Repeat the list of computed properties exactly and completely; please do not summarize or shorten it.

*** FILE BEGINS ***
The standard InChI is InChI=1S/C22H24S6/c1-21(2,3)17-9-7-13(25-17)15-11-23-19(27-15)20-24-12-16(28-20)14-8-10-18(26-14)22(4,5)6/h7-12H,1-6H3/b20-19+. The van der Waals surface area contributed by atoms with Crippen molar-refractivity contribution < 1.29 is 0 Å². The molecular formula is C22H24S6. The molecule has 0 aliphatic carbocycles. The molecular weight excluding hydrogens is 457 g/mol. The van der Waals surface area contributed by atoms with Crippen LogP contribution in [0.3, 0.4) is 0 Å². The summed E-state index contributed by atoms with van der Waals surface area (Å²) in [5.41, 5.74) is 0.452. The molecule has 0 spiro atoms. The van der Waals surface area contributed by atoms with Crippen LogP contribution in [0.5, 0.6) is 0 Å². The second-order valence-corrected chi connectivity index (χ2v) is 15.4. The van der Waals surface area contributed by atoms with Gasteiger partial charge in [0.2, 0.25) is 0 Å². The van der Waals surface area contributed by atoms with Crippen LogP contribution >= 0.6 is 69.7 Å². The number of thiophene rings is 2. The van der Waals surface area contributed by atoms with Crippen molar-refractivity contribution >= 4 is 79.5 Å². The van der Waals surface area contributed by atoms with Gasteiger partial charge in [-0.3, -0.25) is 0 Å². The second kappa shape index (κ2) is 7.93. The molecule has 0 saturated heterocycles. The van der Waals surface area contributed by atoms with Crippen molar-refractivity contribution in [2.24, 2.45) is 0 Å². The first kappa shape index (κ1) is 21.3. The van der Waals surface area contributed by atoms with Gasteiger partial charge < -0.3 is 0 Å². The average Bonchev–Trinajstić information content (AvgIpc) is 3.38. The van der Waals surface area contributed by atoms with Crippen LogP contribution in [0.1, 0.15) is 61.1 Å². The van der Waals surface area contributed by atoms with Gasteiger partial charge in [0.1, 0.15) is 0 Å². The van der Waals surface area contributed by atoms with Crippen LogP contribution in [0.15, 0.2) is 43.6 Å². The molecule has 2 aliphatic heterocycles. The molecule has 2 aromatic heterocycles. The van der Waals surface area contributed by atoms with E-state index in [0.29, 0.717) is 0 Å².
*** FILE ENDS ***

The standard InChI is InChI=1S/C22H24S6/c1-21(2,3)17-9-7-13(25-17)15-11-23-19(27-15)20-24-12-16(28-20)14-8-10-18(26-14)22(4,5)6/h7-12H,1-6H3/b20-19+. The van der Waals surface area contributed by atoms with Crippen molar-refractivity contribution < 1.29 is 0 Å². The molecular formula is C22H24S6. The molecule has 0 aliphatic carbocycles. The molecular weight excluding hydrogens is 457 g/mol. The van der Waals surface area contributed by atoms with Crippen LogP contribution in [0.3, 0.4) is 0 Å². The summed E-state index contributed by atoms with van der Waals surface area (Å²) in [5.41, 5.74) is 0.452. The molecule has 0 spiro atoms. The van der Waals surface area contributed by atoms with Crippen LogP contribution in [0.5, 0.6) is 0 Å². The second-order valence-corrected chi connectivity index (χ2v) is 15.4. The van der Waals surface area contributed by atoms with Gasteiger partial charge in [0.2, 0.25) is 0 Å². The van der Waals surface area contributed by atoms with Crippen LogP contribution >= 0.6 is 69.7 Å². The number of thiophene rings is 2. The van der Waals surface area contributed by atoms with Crippen molar-refractivity contribution >= 4 is 79.5 Å². The van der Waals surface area contributed by atoms with Gasteiger partial charge in [-0.3, -0.25) is 0 Å². The second kappa shape index (κ2) is 7.93. The molecule has 0 saturated heterocycles. The van der Waals surface area contributed by atoms with Crippen molar-refractivity contribution in [2.24, 2.45) is 0 Å². The first kappa shape index (κ1) is 21.3. The van der Waals surface area contributed by atoms with Gasteiger partial charge < -0.3 is 0 Å². The average Bonchev–Trinajstić information content (AvgIpc) is 3.38. The van der Waals surface area contributed by atoms with Crippen LogP contribution in [0.1, 0.15) is 61.1 Å². The van der Waals surface area contributed by atoms with Gasteiger partial charge in [0.1, 0.15) is 0 Å². The van der Waals surface area contributed by atoms with Crippen LogP contribution in [0.15, 0.2) is 43.6 Å². The molecule has 2 aliphatic heterocycles. The molecule has 2 aromatic heterocycles. The van der Waals surface area contributed by atoms with E-state index in [0.29, 0.717) is 0 Å².